Talked to my old LSV/KBS teammate Matt Cooke at the finish. He's looking lean and all Euro-styled out in his new Navigators kit. Apparently most of the climbers are getting the same treatment by their teams in the Time Trial with Cooke's road bike set up with crooked TT bars that he installed himself and me with my lone piece of "Aero" equipment being a set of KBS Shoe covers.

Tomorrow: 100k 5 corner Critierium with a a crazy "U" turn in it.


That was tough. I Felt pretty good during today's 102 mile stage and was assigned to mark moves (riders trying to escape) and try get into the main breakaway. I succeeded in doing both and then floating right out of the back of the main field on the last climb in the last lap. This is not a bad thing since I absolutely sacrificed myself for the team. Today felt like one of Hunter's "Monster Gear" interval workouts. The first lap was smooth but on the a cross-wind section in the second lap someone hooked my derailleur with their front wheel. Neither of us went down but I ended up with a severely wrenched rear derailleur relegating me to a few high gears hence the "Monster Gear". I was so destroyed when Jonas (team director) came by in the Saab that I could barely pace my way up through the race caravan to make it back up to the main field. Actually, I didn't make it up at all.

I'm not sure what my result was but I know my group finished a ways back from the main field.

Tomorrow: 35K Time Trial

Friday, March 9, 2007

First race...

OK, based on the lack of comments being left on my website, I'm assuming most people have given up on my sporadic blogging. I understand. In any case, if there is any lingering interest out there whatsoever, I'm doing my first race with the KBS/Medifast team tomorrow in Fresno, Ca. It's a three day stage race called the Central Valley Classic. Tomorrow is a 102 mile road race with two good climbs each of the three laps. Saturday is a Time Trial (the mechanic is outside building the TT bikes right now in the parking lot!). Sunday is a Criterium. and should have pretty good coverage. For those that still care and haven't lost all faith in my blogging frequency can also check here for a different view.

We're leaving the hotel @ 6:45 in the morning and the race start is 9:00am.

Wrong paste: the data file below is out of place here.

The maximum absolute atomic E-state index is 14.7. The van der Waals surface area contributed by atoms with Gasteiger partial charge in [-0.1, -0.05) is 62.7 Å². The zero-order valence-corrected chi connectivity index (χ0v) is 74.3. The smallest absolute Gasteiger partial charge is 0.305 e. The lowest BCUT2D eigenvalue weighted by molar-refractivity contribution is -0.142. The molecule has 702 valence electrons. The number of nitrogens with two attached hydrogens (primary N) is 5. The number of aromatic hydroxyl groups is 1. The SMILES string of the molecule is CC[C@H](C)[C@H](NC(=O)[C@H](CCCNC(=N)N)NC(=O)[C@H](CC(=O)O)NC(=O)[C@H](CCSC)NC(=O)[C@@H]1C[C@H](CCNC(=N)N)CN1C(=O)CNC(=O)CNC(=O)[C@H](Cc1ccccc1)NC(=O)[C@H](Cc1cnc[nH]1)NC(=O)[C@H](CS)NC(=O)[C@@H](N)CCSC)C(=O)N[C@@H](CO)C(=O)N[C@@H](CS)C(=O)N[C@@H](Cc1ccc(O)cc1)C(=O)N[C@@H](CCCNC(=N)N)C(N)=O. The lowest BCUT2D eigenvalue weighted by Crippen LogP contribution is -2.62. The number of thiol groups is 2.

The weather is supposed to be in the 70's tomorrow and in the 80's this weekend. You guy's (WV, VA) are getting snow, right? Float the powder for me.

Wednesday, March 7, 2007

The Speed Clinic

Alright, I suppose it's time to explain the Speed Clinic ad you see to the right. Over the years I have dealt with a number of cycling-induced muscle-imbalances and frustrations resulting from poor bike fit. I've also been to many performance centers and biomechanical experts looking for the a more comfortable and powerful position on my bike. Well, it turns out the place I was looking for was a lot closer to home than I expected. I had the chance to visit The Speed Clinic located at the UVA hospital in Charlottesville, VA a few weeks ago just before heading out to California to start my season.

Jay Dicharry (a White Grass regular) is the fit guru. He was a little bummed that I didn't cancel when I told him I had to escape an epic snow storm in Canaan the night before in order to make the Monday morning appointment. Of course we'd both rather be shreadin' fresh pow pow at White Grass but I'm a professional and I've got a tight schedule... Luckily for everyone I made the red-dress Ski-hash Sunday. Back to the fit:

The first part of the process was a biomechanical evaluation to address problems I had already been dealing with to give him an idea of where to start. We found a host of things including core stabilization problems and lower back issues that were causing a lot of stress in my left leg.

The 3D Bike-Fit was the final step. The lab reminded me of a NASA control center with computers and high tech cameras focusing on me while I spun on a Compu-trainer in the center of the room. The cameras shoot at 250 frames per second and only pick up strategically place reflective nodes on my ankle, knee and hip joints. The cameras don't actually see me but instead create a 3d diagram of my lower body in a computer program. The whole recording process is real-time so while I pedal Jay's assistant can measure the degrees and in which planes my legs and hips are moving. From here Jay takes measurements and adjusts the bike so I end up in a more neutral and powerful position. I was also shown how to address the bike properly to keep my spine straight to keep my hips and breathing "open" rather than a curved spine that tends to shut down a lot of power and restrict breathing.

Several weeks and hundreds of miles later I'm still seeing improvement and am more comfortable on the bike than I have been in at least five years. Wish I would've found these guys sooner.

Check out their link on my site or contact me for more info.

Tuesday, March 6, 2007


The last couple days have been pretty mellow. I went on a nice solo ride on Sunday and explored the area a bit. There are a lot of really good climbs in the Santa Monica mountains. Getting out there from the beach in Oxnard (where the house is) is super flat and a little smelly from the sulfur fertilizer used on all the big Lemon and Avocado farms, though.